The impact on municipal credit quality

The implications of climate change for municipal credit quality can be broad. Most visible are the direct costs of increasingly expensive extreme weather events. Other implications are longer-term, such as the viability and variability – economic or otherwise – of coastal land use. For instance, rising sea levels can exacerbate coastal flooding and increase high tides, which in turn can reduce the property tax base that many public finance entities rely on.

In addition, high and extreme temperatures – as a result of climate change – can have a diverse range of effects. These range from increased electricity loads in many regions to the softening of pavements and roadways, making them more susceptible to wear and tear. In other cases high temperatures can cause or contribute to droughts and desertification. And, all else being equal, warmer weather will have an effect on utilities: those facing peak demand in the winter will have to contend with lower sales, whereas those with summer peaks (driven by greater need for air conditioning) could see an increase in demand, potentially imposing additional capital costs.

In U.S. public finance, the effects on credit because of climate change thus far have largely focused on the fallout from natural disasters – and S&P Global Ratings’ research has shown that (with some exceptions) there has been limited impact on municipal ratings. Downgrades have been isolated and less common, even as the affected areas increasingly include large and growing population centers. And – not surprisingly – issuers that have prepared for natural disasters by maintaining healthy liquidity and building resilient infrastructure have seen credit stability. Local governments have received federal disaster relief and insurance as a means for offsetting costs associated with extreme weather events and the probability of many extreme weather events are measured in 1 in 100, 250, 500 or even 1,000 year terms.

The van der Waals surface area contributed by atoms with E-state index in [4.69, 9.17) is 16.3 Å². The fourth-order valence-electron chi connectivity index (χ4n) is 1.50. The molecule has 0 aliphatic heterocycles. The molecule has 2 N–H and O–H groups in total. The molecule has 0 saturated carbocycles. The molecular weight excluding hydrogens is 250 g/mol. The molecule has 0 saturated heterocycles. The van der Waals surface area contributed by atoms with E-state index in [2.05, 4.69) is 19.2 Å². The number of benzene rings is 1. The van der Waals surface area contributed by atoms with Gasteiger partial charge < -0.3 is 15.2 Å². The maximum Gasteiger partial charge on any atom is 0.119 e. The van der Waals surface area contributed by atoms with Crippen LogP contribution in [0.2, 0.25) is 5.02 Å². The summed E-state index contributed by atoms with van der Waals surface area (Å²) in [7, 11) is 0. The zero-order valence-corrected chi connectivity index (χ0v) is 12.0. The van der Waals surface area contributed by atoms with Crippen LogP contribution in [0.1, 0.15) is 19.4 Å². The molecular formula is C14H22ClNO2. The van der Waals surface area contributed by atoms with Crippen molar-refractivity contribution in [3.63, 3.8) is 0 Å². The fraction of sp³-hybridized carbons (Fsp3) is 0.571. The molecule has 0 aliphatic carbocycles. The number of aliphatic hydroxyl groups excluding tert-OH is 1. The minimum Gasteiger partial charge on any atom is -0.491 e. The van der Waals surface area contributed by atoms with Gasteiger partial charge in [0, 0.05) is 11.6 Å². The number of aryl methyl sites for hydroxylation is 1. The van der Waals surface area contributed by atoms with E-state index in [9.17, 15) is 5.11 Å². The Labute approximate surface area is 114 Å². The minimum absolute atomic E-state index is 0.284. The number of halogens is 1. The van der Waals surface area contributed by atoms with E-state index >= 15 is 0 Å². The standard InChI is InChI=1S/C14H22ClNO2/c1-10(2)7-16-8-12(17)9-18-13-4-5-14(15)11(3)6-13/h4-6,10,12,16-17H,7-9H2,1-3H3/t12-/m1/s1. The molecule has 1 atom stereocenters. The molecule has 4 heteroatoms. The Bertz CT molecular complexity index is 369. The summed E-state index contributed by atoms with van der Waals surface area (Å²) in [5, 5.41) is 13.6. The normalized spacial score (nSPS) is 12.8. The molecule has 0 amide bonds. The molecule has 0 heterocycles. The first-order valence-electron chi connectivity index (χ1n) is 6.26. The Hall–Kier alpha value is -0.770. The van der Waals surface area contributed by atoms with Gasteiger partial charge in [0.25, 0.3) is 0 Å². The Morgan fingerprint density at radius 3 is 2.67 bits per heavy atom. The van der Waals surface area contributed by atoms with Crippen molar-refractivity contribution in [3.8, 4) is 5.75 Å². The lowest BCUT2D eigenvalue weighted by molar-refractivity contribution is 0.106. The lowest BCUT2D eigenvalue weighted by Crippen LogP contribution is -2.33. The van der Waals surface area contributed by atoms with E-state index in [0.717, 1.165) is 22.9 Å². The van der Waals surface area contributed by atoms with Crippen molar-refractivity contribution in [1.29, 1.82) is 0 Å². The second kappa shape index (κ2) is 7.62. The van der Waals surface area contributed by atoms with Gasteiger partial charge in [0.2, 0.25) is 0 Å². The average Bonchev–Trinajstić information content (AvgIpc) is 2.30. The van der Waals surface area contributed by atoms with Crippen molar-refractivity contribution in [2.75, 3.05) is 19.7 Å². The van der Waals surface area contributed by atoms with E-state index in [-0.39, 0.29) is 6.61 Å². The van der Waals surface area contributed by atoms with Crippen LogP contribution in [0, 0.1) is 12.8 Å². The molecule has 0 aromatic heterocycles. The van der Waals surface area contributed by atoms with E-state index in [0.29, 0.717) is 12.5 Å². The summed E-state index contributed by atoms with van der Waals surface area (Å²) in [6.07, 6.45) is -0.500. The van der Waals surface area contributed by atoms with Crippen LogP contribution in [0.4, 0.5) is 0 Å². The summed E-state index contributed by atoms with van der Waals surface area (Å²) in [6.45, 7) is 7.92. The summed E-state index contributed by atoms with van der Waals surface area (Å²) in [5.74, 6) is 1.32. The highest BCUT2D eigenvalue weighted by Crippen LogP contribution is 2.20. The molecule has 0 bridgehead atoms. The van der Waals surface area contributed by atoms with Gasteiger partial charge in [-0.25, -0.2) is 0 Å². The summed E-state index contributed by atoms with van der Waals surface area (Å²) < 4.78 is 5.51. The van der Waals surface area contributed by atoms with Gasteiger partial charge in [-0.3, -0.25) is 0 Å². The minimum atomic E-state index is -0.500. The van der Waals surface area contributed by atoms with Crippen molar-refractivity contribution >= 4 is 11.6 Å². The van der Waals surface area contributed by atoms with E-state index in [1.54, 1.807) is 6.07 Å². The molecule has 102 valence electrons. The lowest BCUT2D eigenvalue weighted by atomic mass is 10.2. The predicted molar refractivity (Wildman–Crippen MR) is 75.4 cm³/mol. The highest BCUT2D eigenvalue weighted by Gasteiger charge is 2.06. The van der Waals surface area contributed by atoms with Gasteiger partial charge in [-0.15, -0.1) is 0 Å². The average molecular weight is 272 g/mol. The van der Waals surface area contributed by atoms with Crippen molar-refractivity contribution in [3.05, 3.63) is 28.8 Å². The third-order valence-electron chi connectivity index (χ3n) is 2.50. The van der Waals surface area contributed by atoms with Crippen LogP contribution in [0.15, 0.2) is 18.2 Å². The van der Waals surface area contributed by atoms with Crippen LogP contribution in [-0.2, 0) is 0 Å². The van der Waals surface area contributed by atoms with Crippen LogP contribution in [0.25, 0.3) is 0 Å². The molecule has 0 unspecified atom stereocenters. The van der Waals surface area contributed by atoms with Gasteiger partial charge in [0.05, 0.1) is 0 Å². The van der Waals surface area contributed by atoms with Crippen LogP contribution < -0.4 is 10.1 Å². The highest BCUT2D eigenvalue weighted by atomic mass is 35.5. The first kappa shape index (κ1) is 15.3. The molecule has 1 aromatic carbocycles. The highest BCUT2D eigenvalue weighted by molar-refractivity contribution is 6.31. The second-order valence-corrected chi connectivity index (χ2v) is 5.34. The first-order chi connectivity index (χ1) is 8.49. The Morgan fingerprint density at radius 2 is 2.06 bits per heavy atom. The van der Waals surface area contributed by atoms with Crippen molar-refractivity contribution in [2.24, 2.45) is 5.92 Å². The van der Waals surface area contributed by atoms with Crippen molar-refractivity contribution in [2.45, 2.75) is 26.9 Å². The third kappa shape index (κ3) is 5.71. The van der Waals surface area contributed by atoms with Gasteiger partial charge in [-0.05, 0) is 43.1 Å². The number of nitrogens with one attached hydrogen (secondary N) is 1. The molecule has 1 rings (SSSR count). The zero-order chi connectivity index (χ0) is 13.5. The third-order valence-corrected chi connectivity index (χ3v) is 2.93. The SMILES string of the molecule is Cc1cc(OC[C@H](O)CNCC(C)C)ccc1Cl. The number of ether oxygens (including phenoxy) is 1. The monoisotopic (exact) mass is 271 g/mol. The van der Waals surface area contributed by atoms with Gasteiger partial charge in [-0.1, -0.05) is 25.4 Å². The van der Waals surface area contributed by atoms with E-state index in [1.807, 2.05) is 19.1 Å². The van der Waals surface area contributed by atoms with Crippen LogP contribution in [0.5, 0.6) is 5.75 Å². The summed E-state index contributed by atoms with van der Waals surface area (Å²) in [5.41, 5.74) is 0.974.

However, several local governments and municipal enterprises in the New Orleans area and Galveston, Texas, were downgraded following hurricanes Katrina, Rita, and Ike. In these instances, the economic and financial damage from the hurricanes was long-lasting and severe enough to change S&P Global Ratings’ view of many issuers' medium-term growth prospects and ability to generate sufficient tax revenues before exhausting external liquidity – as well as affect their long-term viability at their pre-disaster rating levels. As costs of recovering from these events grows and the potential for large-scale federal assistance decreases in the future, local governments and other infrastructure providers may not experience the same rating stability.

Municipal mitigation

Some municipal issuers – led by the state of California – are recognizing, measuring, and reporting their impact on the environment. While the practice is not yet widespread, we have observed issuers documenting how operations and capital planning are changing in response to global warming. California in particular has undertaken extensive efforts to understand how climate change affects all core functions of government, including energy, land use, emergency management, public health, transportation, water, and agriculture.